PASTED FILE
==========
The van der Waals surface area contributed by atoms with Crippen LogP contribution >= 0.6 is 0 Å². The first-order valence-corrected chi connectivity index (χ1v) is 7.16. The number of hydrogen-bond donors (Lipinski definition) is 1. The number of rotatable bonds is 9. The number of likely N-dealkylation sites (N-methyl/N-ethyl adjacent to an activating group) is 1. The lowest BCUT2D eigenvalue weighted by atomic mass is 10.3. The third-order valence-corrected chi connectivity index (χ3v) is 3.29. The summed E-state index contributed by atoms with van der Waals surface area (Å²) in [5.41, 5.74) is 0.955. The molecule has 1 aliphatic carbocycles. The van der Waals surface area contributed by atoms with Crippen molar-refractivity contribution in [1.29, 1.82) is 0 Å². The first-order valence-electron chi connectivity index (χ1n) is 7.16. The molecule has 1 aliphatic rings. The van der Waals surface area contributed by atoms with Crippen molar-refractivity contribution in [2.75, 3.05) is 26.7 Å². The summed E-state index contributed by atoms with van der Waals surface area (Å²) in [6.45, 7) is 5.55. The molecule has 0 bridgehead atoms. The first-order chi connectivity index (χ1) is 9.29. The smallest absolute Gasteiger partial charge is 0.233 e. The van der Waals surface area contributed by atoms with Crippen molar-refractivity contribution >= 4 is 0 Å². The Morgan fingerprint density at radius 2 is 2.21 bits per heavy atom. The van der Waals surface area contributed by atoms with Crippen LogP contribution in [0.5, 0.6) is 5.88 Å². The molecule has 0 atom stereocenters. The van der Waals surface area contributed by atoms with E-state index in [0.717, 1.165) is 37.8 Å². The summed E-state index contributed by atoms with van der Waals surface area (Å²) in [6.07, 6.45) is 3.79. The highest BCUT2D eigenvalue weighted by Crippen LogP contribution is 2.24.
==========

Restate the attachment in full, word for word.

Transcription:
The van der Waals surface area contributed by atoms with Crippen LogP contribution >= 0.6 is 0 Å². The first-order valence-corrected chi connectivity index (χ1v) is 7.16. The number of hydrogen-bond donors (Lipinski definition) is 1. The number of rotatable bonds is 9. The number of likely N-dealkylation sites (N-methyl/N-ethyl adjacent to an activating group) is 1. The lowest BCUT2D eigenvalue weighted by atomic mass is 10.3. The third-order valence-corrected chi connectivity index (χ3v) is 3.29. The summed E-state index contributed by atoms with van der Waals surface area (Å²) in [5.41, 5.74) is 0.955. The molecule has 1 aliphatic carbocycles. The van der Waals surface area contributed by atoms with Crippen molar-refractivity contribution in [1.29, 1.82) is 0 Å². The first-order valence-electron chi connectivity index (χ1n) is 7.16. The molecule has 1 aliphatic rings. The van der Waals surface area contributed by atoms with Crippen molar-refractivity contribution in [2.75, 3.05) is 26.7 Å². The summed E-state index contributed by atoms with van der Waals surface area (Å²) in [6.45, 7) is 5.55. The molecule has 0 bridgehead atoms. The first-order chi connectivity index (χ1) is 9.29. The smallest absolute Gasteiger partial charge is 0.233 e. The van der Waals surface area contributed by atoms with Crippen molar-refractivity contribution >= 4 is 0 Å². The Morgan fingerprint density at radius 2 is 2.21 bits per heavy atom. The van der Waals surface area contributed by atoms with Crippen LogP contribution in [0.5, 0.6) is 5.88 Å². The molecule has 0 atom stereocenters. The van der Waals surface area contributed by atoms with E-state index in [0.717, 1.165) is 37.8 Å². The summed E-state index contributed by atoms with van der Waals surface area (Å²) in [6.07, 6.45) is 3.79. The highest BCUT2D eigenvalue weighted by Crippen LogP contribution is 2.24.